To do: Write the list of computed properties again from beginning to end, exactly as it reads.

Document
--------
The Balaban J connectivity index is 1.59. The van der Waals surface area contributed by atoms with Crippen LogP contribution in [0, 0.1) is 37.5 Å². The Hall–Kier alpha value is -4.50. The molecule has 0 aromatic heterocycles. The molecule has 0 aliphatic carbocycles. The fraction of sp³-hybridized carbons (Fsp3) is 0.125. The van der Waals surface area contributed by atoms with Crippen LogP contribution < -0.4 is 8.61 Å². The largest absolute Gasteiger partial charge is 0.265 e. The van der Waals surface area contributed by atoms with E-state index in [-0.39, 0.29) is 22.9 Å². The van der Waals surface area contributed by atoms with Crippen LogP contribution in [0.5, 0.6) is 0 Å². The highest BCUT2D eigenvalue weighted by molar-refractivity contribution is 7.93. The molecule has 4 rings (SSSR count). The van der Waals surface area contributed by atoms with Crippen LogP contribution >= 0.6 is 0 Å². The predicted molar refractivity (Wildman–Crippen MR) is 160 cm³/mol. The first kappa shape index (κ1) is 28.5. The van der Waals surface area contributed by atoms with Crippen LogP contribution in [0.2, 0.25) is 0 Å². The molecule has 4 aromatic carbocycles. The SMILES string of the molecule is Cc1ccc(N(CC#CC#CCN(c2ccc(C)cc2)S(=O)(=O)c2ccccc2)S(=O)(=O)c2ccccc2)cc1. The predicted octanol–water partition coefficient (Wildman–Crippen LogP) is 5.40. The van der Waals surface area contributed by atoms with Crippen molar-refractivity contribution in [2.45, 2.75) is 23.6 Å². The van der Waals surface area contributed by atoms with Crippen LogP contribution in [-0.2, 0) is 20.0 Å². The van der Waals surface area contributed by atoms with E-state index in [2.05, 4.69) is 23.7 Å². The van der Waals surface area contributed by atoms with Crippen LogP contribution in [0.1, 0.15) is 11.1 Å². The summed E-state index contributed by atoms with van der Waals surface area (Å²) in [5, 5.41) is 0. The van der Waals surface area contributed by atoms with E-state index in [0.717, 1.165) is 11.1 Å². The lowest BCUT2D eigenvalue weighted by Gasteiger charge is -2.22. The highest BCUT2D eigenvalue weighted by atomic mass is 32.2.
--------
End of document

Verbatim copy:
The Balaban J connectivity index is 1.59. The van der Waals surface area contributed by atoms with Crippen LogP contribution in [0, 0.1) is 37.5 Å². The Hall–Kier alpha value is -4.50. The molecule has 0 aromatic heterocycles. The molecule has 0 aliphatic carbocycles. The fraction of sp³-hybridized carbons (Fsp3) is 0.125. The van der Waals surface area contributed by atoms with Crippen LogP contribution < -0.4 is 8.61 Å². The largest absolute Gasteiger partial charge is 0.265 e. The van der Waals surface area contributed by atoms with E-state index in [-0.39, 0.29) is 22.9 Å². The van der Waals surface area contributed by atoms with Crippen LogP contribution in [0.5, 0.6) is 0 Å². The highest BCUT2D eigenvalue weighted by molar-refractivity contribution is 7.93. The molecule has 4 rings (SSSR count). The van der Waals surface area contributed by atoms with Crippen LogP contribution >= 0.6 is 0 Å². The predicted molar refractivity (Wildman–Crippen MR) is 160 cm³/mol. The first kappa shape index (κ1) is 28.5. The van der Waals surface area contributed by atoms with Crippen LogP contribution in [0.2, 0.25) is 0 Å². The molecule has 4 aromatic carbocycles. The SMILES string of the molecule is Cc1ccc(N(CC#CC#CCN(c2ccc(C)cc2)S(=O)(=O)c2ccccc2)S(=O)(=O)c2ccccc2)cc1. The predicted octanol–water partition coefficient (Wildman–Crippen LogP) is 5.40. The van der Waals surface area contributed by atoms with Crippen molar-refractivity contribution in [2.45, 2.75) is 23.6 Å². The van der Waals surface area contributed by atoms with Crippen LogP contribution in [-0.2, 0) is 20.0 Å². The van der Waals surface area contributed by atoms with E-state index in [2.05, 4.69) is 23.7 Å². The van der Waals surface area contributed by atoms with Crippen LogP contribution in [0.1, 0.15) is 11.1 Å². The summed E-state index contributed by atoms with van der Waals surface area (Å²) in [5, 5.41) is 0. The van der Waals surface area contributed by atoms with E-state index in [0.717, 1.165) is 11.1 Å². The lowest BCUT2D eigenvalue weighted by Gasteiger charge is -2.22. The highest BCUT2D eigenvalue weighted by atomic mass is 32.2.